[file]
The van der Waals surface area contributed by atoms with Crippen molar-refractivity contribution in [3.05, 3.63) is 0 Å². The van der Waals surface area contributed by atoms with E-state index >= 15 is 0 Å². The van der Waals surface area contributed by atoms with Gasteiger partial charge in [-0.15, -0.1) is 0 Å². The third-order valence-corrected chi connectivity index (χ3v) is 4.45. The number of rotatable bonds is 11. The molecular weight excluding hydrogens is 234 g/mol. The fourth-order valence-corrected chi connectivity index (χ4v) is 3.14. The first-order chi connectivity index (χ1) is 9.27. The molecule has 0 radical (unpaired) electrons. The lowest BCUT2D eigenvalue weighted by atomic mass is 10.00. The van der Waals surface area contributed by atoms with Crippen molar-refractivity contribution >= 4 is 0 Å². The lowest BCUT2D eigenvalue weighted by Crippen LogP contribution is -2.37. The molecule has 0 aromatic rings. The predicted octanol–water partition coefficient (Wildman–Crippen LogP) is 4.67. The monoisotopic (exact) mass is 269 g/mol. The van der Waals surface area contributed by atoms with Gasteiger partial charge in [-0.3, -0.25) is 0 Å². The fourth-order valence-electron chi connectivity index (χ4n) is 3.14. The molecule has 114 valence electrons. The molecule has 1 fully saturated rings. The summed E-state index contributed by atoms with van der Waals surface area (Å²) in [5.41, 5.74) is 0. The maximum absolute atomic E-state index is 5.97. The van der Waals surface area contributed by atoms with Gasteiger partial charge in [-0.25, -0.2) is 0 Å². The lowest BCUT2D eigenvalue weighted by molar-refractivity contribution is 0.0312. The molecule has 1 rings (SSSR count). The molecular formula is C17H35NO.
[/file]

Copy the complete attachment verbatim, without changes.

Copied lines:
The van der Waals surface area contributed by atoms with Crippen molar-refractivity contribution in [3.05, 3.63) is 0 Å². The van der Waals surface area contributed by atoms with E-state index >= 15 is 0 Å². The van der Waals surface area contributed by atoms with Gasteiger partial charge in [-0.15, -0.1) is 0 Å². The third-order valence-corrected chi connectivity index (χ3v) is 4.45. The number of rotatable bonds is 11. The molecular weight excluding hydrogens is 234 g/mol. The fourth-order valence-corrected chi connectivity index (χ4v) is 3.14. The first-order chi connectivity index (χ1) is 9.27. The molecule has 0 radical (unpaired) electrons. The lowest BCUT2D eigenvalue weighted by atomic mass is 10.00. The van der Waals surface area contributed by atoms with Crippen molar-refractivity contribution >= 4 is 0 Å². The lowest BCUT2D eigenvalue weighted by Crippen LogP contribution is -2.37. The molecule has 0 aromatic rings. The predicted octanol–water partition coefficient (Wildman–Crippen LogP) is 4.67. The monoisotopic (exact) mass is 269 g/mol. The van der Waals surface area contributed by atoms with Gasteiger partial charge in [-0.3, -0.25) is 0 Å². The fourth-order valence-electron chi connectivity index (χ4n) is 3.14. The molecule has 114 valence electrons. The molecule has 1 fully saturated rings. The summed E-state index contributed by atoms with van der Waals surface area (Å²) in [5.41, 5.74) is 0. The maximum absolute atomic E-state index is 5.97. The van der Waals surface area contributed by atoms with Gasteiger partial charge in [-0.25, -0.2) is 0 Å². The lowest BCUT2D eigenvalue weighted by molar-refractivity contribution is 0.0312. The molecule has 1 rings (SSSR count). The molecular formula is C17H35NO.